This article is part of a series examining the Coalition government’s record on key issues while in power and what Labor is promising if it wins the 2019 federal election.
What happens when an opposition party wins power? In theory, it adopts a more statesmanlike demeanour. If it doesn’t, it stays perennially narky, unwilling to accept others’ ideas, yet incapable of generating a positive way forward itself.
The alternate aggression and apathy of the Coalition in arts and culture since the 2013 election suggests it never abandoned its oppositional ways. Taking office just after Creative Australia, the national cultural policy Labor released too late to have much practical effect, the way was clear to reclaim the portfolio as one of bipartisan concern.
This had happened under Prime Minister John Howard, who responded to the game-changing influence of Paul Keating’s Creative Nation policy not by rejecting it, but by extruding its ambitions through traditional Menzies values.
Instead, the last six years has seen a combination of ministerial whim and purposeless economising. There has been an absence of strong policy initiatives, neglect of smaller arts organisations, and an undermining of trust in arm’s length agencies, notably the Australia Council for the Arts and the ABC.Joel Carrett/AAP
The first Coalition arts minister, George Brandis, was an artistic conservative with a poor grasp of the sector’s industrial complexities. Mitch Fifield, the current minister, is an economic conservative with little time for its cultural complexities. The emergence of tech giants like Netflix and Amazon has changed the landscape of the arts, introducing a proliferation of new competitors for Australian creators – but the government has failed to keep up with these developments.
There has also been a resurgent populist politics with a nasty, xenophobic edge to it. As a mechanism for social inclusion, arts and culture appear to have passed the Coalition by entirely.
A space where nothing happens
All the government’s major cultural policy events have been regrettable ones: the spat over the 2014 Sydney Biennale, which saw Brandis threaten artists if they didn’t accept corporate sponsorship; the 2015 raid on the Australia Council’s budget to establish an ill-defined National Programme for Excellence in the Arts (NPEA); and a Senate Inquiry into the arts cuts with an unprecedented 1,719 submissions.
Then, with the accession of Fifield as minister, the rebranding of the NPEA as the Catalyst Fund, the dissolution of this body too, and the return to the Australia Council of most (but not all) of the money taken from it 18 months previously.
Since 2016 arts and culture has been a space where nothing happens, by design. The low rate of government investment in the sector has continued unabated. In 2011-12, total federal cultural expenditure was A$2.355 billion; in 2012-13 A$2.361 billion; in 2015-16 A$2.29 billion; and in 2016-17 it was A$2.384 billion.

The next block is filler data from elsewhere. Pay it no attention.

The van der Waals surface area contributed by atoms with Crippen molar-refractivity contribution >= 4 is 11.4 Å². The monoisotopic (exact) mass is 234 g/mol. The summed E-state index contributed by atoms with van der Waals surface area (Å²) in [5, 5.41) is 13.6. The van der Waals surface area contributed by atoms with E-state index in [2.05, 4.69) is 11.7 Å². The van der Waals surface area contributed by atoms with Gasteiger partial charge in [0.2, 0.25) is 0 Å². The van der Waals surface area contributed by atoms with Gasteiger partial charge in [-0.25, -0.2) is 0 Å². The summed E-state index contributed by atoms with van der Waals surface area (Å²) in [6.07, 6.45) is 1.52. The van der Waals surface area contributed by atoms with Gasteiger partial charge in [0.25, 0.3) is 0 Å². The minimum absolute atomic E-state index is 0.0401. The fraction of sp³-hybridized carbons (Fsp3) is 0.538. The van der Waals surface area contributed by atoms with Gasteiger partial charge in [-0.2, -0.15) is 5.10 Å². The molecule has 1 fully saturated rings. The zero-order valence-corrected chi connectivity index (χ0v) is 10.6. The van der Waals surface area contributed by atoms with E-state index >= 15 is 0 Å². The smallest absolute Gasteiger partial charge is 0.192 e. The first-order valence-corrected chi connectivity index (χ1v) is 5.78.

Figures for 2014-15 are hard to find, because in 2014 the Australian Bureau of Statistics canned its Culture, Sport and Recreation accounts in response to funding cuts. The burden of collecting cultural data then fell on the Meeting of Cultural Ministers Statistical Advisory Group – which had its federal administrative support removed in 2012.
Against this, the Coalition can point to recent investment in cultural infrastructure through the Public Service Modernisation Fund, and a A$8.2 million tip-in for collecting institutions. The National Gallery of Australia has received A$63.8 million to ensure, in the words of one arts bureaucrat, “the new Director doesn’t have a leaky roof and can buy the next Blue Poles”. Given the Efficiency Dividends scalped from galleries and museums in the past, however, this counts as little more than one step forward after two steps back.
The 2019 Coalition budget extends the ad hocism, with A$30.9 million for an Australian Music Industry Package, and sprinkled support for select cultural bodies, including the Bundanon Trust, the property Arthur Boyd bequeathed to the nation (that just happens to be in the Liberals’ most marginal NSW seat).
There is no return of money to the Australia Council or the Regional Arts Fund. In the words of Artshub’s Richard Watts the budget “demonstrates the Morrison government’s lack of interest and understanding of the sector”.
Most serious of all has been the damage done to the reputation and operation of the Australia Council and the ABC. Intentionally or not, both were harmed under the Coalition. Given their crucial role as protectors of our national culture, the consequences go beyond the immediate storms in which they were embroiled.
The main challenge facing an incoming Labor government is recognised in its pre-election manifesto A Fair Go for Australia: which parts of creative Australia remain applicable and which need upgrading? The arts and culture section juggles two sets of priorities. On the one hand, there is standard blah about “contribut[ing] to innovation and lift[ing] productivity”. On the other, there is new awareness of the urgent need to promote cultural diversity and connection in an age of democracy deficit.
These pronouncements are of the broader kind. Yet there are two specifics Labor might consider. First, ending efficiency dividends for arts and culture, which are not efficient and a dividend only if the public goods so targeted are not impaired.
Second, restoring federal support for the Statistical Advisory Group and the ABS’s Culture, Sport and Recreation accounts. I have been an outspoken critic of the datafication of cultural policy, but fit-for-purpose facts and figures are essential to meaningful evaluation.
Both resources are important for ensuring our next national cultural policy is truly cultural, national and bipartisan.
Authors: Julian Meyrick, Professor of Creative Arts, Flinders University